reason, there is room for a wide variety of approaches in developing our future
engineering and science data liaisons.
Libraries that wish to develop data liaison competence face big challenges
as they respond to the staggering opportunities ahead. First and foremost,
underlying systems and organizational structures must be in place in their
libraries and universities, so that the library system can offer a strong suite
of services to the community that are backed up by a robust and continually
improving infrastructure. Leaders in the organization need to seek out and
foster existing liaisons’ interest in data services by bringing like-minded
individuals together, introducing them to faculty and community members
involved in data work, and providing funding for directed skill development
and conference attendance. In addition, experimentation, proposals, and
constant investigation of the disciplinary landscape must be the order of the
day. Library organizations must also seek to recruit liaisons with strong
analytical skills or with domain-specific knowledge. These activities, in concert
with strong staff effort will produce outstanding data liaisons on whom to
base a program of data services.
At first glance it may appear that adding data liaison services on top of an
already full service portfolio at a university library system is too much to ask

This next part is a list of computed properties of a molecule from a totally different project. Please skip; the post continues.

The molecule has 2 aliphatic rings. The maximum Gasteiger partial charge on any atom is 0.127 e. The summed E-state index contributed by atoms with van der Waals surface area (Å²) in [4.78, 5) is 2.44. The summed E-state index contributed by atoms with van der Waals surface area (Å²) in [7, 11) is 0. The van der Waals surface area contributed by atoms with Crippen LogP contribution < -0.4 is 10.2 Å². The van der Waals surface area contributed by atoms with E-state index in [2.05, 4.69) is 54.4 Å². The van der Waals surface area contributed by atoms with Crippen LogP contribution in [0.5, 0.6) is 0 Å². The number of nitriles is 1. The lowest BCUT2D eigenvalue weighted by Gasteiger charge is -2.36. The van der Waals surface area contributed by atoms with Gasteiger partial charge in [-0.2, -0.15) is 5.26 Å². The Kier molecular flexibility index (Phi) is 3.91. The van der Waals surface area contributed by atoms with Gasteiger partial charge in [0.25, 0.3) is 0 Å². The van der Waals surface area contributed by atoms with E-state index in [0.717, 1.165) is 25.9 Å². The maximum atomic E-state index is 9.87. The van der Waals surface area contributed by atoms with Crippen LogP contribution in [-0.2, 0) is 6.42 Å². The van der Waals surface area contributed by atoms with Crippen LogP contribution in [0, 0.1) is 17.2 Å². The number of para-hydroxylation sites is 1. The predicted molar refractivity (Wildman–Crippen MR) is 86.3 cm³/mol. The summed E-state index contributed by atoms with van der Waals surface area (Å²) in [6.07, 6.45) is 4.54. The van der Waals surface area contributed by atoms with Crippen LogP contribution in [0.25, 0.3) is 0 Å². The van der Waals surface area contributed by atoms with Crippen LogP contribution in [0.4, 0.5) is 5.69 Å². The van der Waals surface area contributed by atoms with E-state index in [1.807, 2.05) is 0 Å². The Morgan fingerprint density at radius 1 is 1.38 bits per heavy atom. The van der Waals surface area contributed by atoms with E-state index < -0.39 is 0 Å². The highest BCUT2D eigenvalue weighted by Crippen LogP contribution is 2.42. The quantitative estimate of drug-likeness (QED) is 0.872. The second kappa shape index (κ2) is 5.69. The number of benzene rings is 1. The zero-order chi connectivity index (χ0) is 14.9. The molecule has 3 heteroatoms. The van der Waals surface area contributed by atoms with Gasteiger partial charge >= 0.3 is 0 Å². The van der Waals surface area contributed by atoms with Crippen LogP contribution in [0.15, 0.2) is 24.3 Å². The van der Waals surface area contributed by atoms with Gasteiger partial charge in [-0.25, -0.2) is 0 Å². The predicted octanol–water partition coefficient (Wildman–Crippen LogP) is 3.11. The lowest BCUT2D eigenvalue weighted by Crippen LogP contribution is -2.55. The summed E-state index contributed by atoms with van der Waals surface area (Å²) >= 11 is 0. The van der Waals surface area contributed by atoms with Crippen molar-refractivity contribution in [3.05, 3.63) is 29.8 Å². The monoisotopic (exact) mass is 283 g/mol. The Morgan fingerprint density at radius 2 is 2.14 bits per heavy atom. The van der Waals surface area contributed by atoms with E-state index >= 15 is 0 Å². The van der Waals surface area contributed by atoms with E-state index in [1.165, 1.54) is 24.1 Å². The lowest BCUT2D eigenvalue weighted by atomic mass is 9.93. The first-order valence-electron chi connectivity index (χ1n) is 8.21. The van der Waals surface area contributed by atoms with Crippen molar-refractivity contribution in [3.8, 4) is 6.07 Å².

right now. But it is important to realize that services like this are a major
component of libraries’ future. Ensuring that the complex output of the
research enterprise is collected and is reusable by others is central to the
ongoing mission of research libraries. Liaison roles are already undergoing
an evolution that has reduced their role in traditional areas such as on-site
reference service and acquisition of collection content. Researchers’ needs are
evolving and data liaison services have great potential to offer a new model for
subject liaisons. Where subject liaisons have created value and enjoyed great
intellectual satisfaction from their work carefully building subject collections
or tracking down difficult-to-locate literature, future data liaisons will find rich
and varied intellectual challenges in tackling the data needs of our science and
engineering researchers.
Many thanks are due to a host of people who wrote about these issues, talked with
me and provided inspiration and the insights contained here: MacKenzie Smith, Anna
Gold, Katherine McNeill, Anne Graham, Amy Stout, Erja Kajosalo, Patsy Baudoin,
Katherine Clopeck, and Howard Silver.
RLI 265
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The Last Mile: Liaison Roles in Curating Science and Engineering Research Data
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AUGUST 2009 RESEARCH LIBRARY ISSUES: A BIMONTHLY REPORT FROM ARL, CNI, AND SPARC
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